Columbia National Wildlife Refuge
Columbia Refuge is a scenic mixture of rugged cliffs, canyons, lakes, and sagebrush grasslands. Formed by fire, ice, floods, and volcanic tempest, carved by periods of extreme violence of natural forces, the refuge lies in the middle of the Drumheller Channeled Scablands of central Washington. The area reveals a rich geologic history highlighted by periods of dramatic activity, each playing a major role in shaping the land. The northern half of the refuge, south of Potholes Reservoir, is a rugged jumble of cliffs, canyons, lakes, and remnants of lava flows. This part of the Scablands, known as the Drumheller Channels, is the most spectacularly eroded area of its size in the world and was designated as a National Natural Landmark in 1986.
The favorable mixture of lakes and surrounding irrigated croplands, combined with generally mild winters and protection provided by the refuge, attracts larg numbers of migrating and wintering mallard ducks, Canada geese, and other waterfowl, including tundra swans.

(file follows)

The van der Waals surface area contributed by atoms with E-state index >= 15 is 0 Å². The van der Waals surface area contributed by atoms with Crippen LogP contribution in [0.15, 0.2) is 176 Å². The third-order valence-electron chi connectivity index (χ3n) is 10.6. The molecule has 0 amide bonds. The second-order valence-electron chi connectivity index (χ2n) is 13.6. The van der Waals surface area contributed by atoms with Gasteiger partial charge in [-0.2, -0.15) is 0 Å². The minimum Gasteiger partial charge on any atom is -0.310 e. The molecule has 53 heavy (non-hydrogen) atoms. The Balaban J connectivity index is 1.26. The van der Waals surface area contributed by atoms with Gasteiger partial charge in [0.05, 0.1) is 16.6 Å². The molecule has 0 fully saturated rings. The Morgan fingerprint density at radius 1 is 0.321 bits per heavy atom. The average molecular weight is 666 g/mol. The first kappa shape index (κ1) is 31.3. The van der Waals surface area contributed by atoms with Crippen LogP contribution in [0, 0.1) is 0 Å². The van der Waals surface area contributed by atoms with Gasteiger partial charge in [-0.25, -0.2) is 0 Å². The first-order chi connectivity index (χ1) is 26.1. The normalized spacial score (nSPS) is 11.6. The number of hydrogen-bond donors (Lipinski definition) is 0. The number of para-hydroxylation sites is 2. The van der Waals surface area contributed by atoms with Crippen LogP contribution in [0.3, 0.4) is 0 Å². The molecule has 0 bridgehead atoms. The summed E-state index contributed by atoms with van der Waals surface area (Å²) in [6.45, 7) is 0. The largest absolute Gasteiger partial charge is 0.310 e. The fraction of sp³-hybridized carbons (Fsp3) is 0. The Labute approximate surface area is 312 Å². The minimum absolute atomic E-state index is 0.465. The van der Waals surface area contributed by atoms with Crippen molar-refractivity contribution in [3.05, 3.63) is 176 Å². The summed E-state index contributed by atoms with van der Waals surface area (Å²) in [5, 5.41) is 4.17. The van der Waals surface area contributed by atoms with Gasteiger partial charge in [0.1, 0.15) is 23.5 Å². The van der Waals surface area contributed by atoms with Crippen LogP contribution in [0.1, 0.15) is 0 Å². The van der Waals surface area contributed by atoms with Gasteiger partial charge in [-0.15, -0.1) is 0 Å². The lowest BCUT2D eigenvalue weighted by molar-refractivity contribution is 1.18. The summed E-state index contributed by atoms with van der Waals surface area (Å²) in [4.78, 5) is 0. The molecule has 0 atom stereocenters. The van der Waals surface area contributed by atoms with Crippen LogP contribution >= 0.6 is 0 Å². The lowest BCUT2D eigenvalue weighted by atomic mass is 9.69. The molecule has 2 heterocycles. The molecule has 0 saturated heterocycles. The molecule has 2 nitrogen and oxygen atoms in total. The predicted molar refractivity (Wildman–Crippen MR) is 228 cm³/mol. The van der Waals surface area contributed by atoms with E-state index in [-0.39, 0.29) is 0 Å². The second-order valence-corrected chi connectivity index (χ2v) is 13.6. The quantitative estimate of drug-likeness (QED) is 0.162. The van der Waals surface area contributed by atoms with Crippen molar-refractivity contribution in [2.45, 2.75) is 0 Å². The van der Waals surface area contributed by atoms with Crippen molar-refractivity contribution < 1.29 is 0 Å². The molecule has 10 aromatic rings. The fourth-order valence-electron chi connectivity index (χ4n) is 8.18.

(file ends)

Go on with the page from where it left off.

Getting There . . .
From Othello, Washington, drive 5 miles northwest on McManamon Road, then turn north on Morgan Lake Road. This is the major north/south public road through the heart of the refuge. It starts paved and turns to gravel in approximately 1.5 miles.
This road will take you past McManamon Lake, Crab Creek, Frog Lake, and Upper Crab Creek trailheads and parking areas. Continuing north take the right spur road to Soda Lake Dam boat launch and the Pillar/Widgeon trailhead and parking area.
Leaving the spur road and continuing north to Soda Lake Campground entrance and finally out to O'Sullivan Dam Road. A map of the refuge is available at just about every parking area for further refuge exploration.